After enjoying the view, dipping in the cool waters and taking several photos, it was time to go back. I thought the ascent up the steep slopes was going to be even more difficult but was surprised that it was actually easier. I didn’t even have to remove my slippers. We only had to stop briefly at some point to catch our breath but otherwise we did not have any problems going back up. A farmer chatting with our habal-habal drivers even gave us several bananas – for free! (Biliran has among the friendliest people I’ve met.) Looking back we felt Bagongbong Falls was well worth the effort we expended on granddaddy knees.

Tinago Falls

If there ever was a misnomer for any of the waterfalls in the whole of Biliran, this was it. Tinago means hidden in Filipino but it’s actually the most accessible – and therefore most visited – waterfalls in the whole of Biliran. We probably walked a grand total of 2 minutes from where our habal-habals were parked to the falls itself.
Tinago Falls in Caibiran, Biliran
Hidden no more: the Tinago Falls in Caibiran.

From Bagongbong Falls in Almeria we traveled back to Naval on our trusty habal-habal, had lunch at that town, then continued on to Caibiran town on the eastern side of Biliran island. Zaldy and Nestor told us that we would traverse a cross-country road from Naval to Caibiran so I was bracing for a rough ride. To my surprise the whole route was a concrete, albeit slightly narrow, road. So much for cross-country motor biking. The 30-minute ride was a pleasant one through beautiful scenery of terraced rice fields, gently rolling hills, sleepy villages and cool rainforests. Parts of the road even passed through giant trees at the edge of a forest that briefly shaded us from the afternoon sun. A very short trail, also cemented, led from the main cross-country road to the entrance to the falls. The 90-feet falls is surrounded by lush green foliage and drops down into a pool of big rocks that made for excellent photo opportunities.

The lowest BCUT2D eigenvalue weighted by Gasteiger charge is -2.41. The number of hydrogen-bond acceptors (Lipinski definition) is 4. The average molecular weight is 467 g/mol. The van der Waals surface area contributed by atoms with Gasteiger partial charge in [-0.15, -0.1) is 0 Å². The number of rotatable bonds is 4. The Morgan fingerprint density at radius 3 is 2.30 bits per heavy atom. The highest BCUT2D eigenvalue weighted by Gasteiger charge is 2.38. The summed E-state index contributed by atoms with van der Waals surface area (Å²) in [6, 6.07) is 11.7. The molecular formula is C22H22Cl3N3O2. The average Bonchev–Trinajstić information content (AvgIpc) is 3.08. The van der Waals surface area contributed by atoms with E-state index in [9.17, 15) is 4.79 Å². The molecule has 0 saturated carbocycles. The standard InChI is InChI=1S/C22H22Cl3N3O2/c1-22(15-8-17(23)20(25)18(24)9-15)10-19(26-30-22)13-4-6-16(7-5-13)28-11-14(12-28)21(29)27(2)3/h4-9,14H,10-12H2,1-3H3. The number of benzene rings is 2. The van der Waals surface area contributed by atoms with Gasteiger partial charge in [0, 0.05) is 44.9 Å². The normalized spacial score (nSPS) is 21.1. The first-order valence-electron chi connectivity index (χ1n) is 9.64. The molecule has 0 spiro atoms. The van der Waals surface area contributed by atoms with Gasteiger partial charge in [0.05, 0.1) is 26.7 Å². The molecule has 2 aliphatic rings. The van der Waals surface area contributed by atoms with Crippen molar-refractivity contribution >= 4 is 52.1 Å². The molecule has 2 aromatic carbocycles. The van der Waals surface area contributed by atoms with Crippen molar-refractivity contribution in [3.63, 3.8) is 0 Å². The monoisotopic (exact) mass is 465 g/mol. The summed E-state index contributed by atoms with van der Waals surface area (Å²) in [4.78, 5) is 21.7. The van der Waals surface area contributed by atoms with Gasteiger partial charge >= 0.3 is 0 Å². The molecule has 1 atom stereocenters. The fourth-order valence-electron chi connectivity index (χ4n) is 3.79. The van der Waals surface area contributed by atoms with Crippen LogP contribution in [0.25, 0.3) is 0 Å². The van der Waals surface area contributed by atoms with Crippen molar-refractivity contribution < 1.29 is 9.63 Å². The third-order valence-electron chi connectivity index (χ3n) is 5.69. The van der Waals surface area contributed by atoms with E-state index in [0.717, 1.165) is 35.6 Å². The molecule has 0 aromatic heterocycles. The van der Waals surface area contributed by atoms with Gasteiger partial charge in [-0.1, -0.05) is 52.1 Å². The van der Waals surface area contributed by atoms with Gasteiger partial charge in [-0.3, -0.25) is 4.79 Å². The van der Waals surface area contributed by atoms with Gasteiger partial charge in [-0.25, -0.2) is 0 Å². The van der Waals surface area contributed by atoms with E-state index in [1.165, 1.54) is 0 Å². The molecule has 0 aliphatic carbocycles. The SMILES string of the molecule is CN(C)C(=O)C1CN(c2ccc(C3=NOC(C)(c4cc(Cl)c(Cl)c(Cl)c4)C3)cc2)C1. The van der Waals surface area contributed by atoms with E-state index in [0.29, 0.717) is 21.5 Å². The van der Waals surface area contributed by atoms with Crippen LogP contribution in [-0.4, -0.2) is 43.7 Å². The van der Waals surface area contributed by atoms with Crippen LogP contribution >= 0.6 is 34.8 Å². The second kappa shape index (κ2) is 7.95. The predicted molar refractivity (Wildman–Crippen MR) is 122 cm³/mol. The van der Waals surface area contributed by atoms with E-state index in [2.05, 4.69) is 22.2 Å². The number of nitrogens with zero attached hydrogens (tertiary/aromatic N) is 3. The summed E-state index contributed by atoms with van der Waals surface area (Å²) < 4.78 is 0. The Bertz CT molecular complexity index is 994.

Other Waterfalls in Biliran

Bagongbong and Tinago are among the easiest waterfalls to reach in Biliran but for the intrepid traveler there are many more. Besides Bagongbong are Ulan-ulan, Recoletos and Sampao Falls – all in Almeria. Our guide Zaldy said that the last three named are much more difficult to reach but that Ulan-ulan is probably the most beautiful in the whole of Biliran. Having seen pictures of Ulan-ulan before, I couldn’t agree more.

Tomalistis Falls in Caibiran has reportedly made it to the Guiness book of records for the “sweetest” water. And then there’s the Casiawan and Kasabangan Falls, both in Cabucgayan town. Both falls are located in dense jungle undergrowth and the hike to get to them is an adventure in itself. I had wanted to go to Casiawan but backed off when we learned about the steep trails we had to traverse to get there – all probably slippery because of the heavy rains in previous weeks.

Getting There

Both Bagongbong and Tinago Falls can be toured in less than a day on a habal-habal from the capital of Naval with an additional hike in the case of Bagongbong. We paid P500 for one habal-habal with driver (good for two passengers) although we added P50 more partly due to the recent increase in gas prices. We also took along a guide Zaldy Cornito who has accompanied mountaineers making forays to Biliran’s harder to access falls and highest peaks (Zaldy has already been to Mt. Apo). He can be reached at this number: 0917-6937146.